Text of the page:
My Mama always said that when you put people on the defensive, you had better be ready to deal with some shit. And this is one case where she was right. Sometimes, having too much to say, whether you’re right or wrong, can get your head split. The rest of the time, you’re just wasting energy that’s best devoted elsewhere.

So Mom, I’m finally listening. I will heed your advice and learn when and when not to keep my mouth shut. After all, life is too short to spend it arguing with the endless array of fools this society has to offer. And I’m much too cute to get my head split!

Tuesday, July 27, 2004

Family Time: Oh Brother, Where Art Thou?

One day, my Dad called me with what seemed, at first, to be a disturbing revelation. “Hey Baby Girl, some dude in Atlanta called saying he was your Brother. I need you to check it out.”

My first reaction/response: “How old is he, Dad?” You see, my Sister and I were in our 20s and early 30s at the time, so his answer needed to indicate a time of birth that did not conflict with the timing of our family. Otherwise, I wasn’t about to have too much more to say to my Dad.

“He’s older than you and your Sister. He was born before your Mother and I even met.”

And with that, I had the strength to make the call.


I called my Brother on a Thursday while I was still at work. I had no idea what to tell him, so I started the drill about who his people were, who was still alive and stuff like that. We agreed to see each other that weekend. But, I flaked, and conveniently “forgot” to call. His wife called me the next week to see what happened. I can’t even remember at this point what I said, but somehow it proved adequate enough, and we made a date to hook up the following weekend.

We got into some normal chit chat about life in general, goals and such. I was at a point when I was ready to leave my job at the time. We were also at a point in the conversation when I realized that my Sister-in-Law’s name and voice started sounding way too familiar.

We go on and on about work, and finally I say something that makes her respond, “That’s exactly how I felt when I worked in the Mayor’s Office.” And then it hit me…I also worked in the Mayor’s Office…and I had known my Sister-in-Law by her maiden name for more than five years. This world is just too small.

In fact, during the time of our joint employment, I had commented on the wedding photo in her office (she had just gotten married then), saying how handsome her husband was. She had also passed by my area and noticed the picture of Dad on my desk. She said the same thing about him. Little did we know at the time that, one day, we’d be hooking up to meet as a family.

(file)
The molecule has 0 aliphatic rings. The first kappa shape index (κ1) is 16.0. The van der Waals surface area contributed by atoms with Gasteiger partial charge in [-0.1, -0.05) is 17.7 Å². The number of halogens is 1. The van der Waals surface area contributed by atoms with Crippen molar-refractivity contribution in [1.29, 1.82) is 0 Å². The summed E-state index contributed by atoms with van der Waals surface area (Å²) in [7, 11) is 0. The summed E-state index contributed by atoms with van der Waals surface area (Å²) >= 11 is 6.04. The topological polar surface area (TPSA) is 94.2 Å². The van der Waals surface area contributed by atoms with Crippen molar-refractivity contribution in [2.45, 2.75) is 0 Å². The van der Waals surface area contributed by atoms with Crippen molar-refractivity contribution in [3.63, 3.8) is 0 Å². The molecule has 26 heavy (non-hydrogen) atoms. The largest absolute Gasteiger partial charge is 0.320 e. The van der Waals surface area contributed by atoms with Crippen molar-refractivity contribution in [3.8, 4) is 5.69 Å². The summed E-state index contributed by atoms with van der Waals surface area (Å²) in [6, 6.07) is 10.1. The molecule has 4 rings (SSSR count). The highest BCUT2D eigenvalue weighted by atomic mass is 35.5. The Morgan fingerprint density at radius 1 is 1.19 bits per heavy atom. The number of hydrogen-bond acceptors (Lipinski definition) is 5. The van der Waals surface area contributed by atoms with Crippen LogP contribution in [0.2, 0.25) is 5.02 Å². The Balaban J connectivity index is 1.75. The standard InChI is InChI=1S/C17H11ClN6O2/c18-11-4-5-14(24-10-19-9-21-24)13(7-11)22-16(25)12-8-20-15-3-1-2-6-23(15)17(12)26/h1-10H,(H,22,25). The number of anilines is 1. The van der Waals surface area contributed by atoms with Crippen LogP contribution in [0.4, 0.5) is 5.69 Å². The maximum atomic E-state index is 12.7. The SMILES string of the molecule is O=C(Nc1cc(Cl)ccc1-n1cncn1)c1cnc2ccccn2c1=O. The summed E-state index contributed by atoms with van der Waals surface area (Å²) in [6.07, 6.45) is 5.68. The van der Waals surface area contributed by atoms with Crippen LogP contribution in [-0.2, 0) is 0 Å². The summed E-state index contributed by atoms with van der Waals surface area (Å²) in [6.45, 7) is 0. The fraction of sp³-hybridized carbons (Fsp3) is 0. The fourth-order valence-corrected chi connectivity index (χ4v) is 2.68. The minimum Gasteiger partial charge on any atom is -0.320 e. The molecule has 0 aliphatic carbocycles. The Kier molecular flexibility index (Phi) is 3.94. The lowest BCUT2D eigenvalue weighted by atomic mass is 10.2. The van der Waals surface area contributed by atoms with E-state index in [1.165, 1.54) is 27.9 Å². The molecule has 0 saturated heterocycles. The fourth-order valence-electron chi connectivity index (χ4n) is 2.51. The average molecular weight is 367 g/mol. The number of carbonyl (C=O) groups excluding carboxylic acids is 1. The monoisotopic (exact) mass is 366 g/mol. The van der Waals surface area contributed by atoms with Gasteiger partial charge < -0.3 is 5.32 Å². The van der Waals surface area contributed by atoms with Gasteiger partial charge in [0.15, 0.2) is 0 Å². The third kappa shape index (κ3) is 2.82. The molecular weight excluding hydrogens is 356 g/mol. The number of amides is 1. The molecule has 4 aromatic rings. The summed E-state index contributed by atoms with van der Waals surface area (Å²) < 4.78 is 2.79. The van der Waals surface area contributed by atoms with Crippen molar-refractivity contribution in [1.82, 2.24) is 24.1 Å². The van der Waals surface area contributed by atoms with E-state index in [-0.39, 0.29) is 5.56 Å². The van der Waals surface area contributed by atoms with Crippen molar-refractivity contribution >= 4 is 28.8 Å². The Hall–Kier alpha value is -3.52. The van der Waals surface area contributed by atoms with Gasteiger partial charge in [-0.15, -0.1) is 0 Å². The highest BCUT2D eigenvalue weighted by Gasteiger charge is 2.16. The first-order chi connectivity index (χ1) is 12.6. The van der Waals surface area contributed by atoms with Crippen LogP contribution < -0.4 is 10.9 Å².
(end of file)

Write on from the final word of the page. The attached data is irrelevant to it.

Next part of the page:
The two of them told me all about the process of finding Dad. My Brother’s stepfather, who had raised him, died about a year before they started looking for Dad. My Brother had always assumed that his real father was some bum living in his hometown that just dumped his mother after finding out that she was pregnant.

It turns out that she never actually told my Dad about my Brother in the first place. She just stopped communicating with him altogether because her great aunts, with whom she was living at the time, didn’t like my Dad. So, she never told him, and simply dropped out of his life.

His mother told him that, as far as she knew, my Dad was living up north with his family. She thought he had two girls. She told my Brother his name, and he and my Sister-in-Law did a national white pages search on the Internet. My Dad was the only person in the country to come up under his name. So, they gave him a call.


The weekend rolls around, and I make my way over to my Brother’s house for our initial visit. He wasn’t there at the time…he hadn’t gotten home from the gym yet, and we were going to meet him at The Cheesecake Factory for brunch. As I sat in their living room, I noticed all the pictures of the Brother I had not yet met lining the bookcases along the walls. One look at this man, and I knew immediately what Dad wanted me to confirm. This was, without a doubt, my Brother. He looked more like Dad than me or my sister ever thought about looking. This was wild…exciting…some TV shit as far as I was concerned. It was great!

I called my Dad, and left a voice mail about my discovery. Then I headed off to The Cheesecake Factory to meet my Brother.

We sat and talked for hours, and I watched my Brother and Sister-in-Law interact with one another. He made a couple of playful jabs at her, and always ended by calling her “Woogie.” I heard it the first time, and dismissed it as my imagination. I heard it again, and just had to ask.

“Are you calling her Woogie?”

“Yes,” my brother said. “It’s just a play name that I made up.”

“That’s funny,” I said, “because Dad has called me Woogie for as long as I can remember.”

Now you go figure. How do two people, who have never seen or even known of each other prior to this point, come up with the same goofy nickname for the people they love? Maybe I’m reading too much into it, but I think it’s special.

My Brother, Sister-and-Law, and I continued to develop our relationship from that point. A couple of months later, and we have Father’s Day staring us in the face. We decided to surprise my Father by bringing my new Brother home.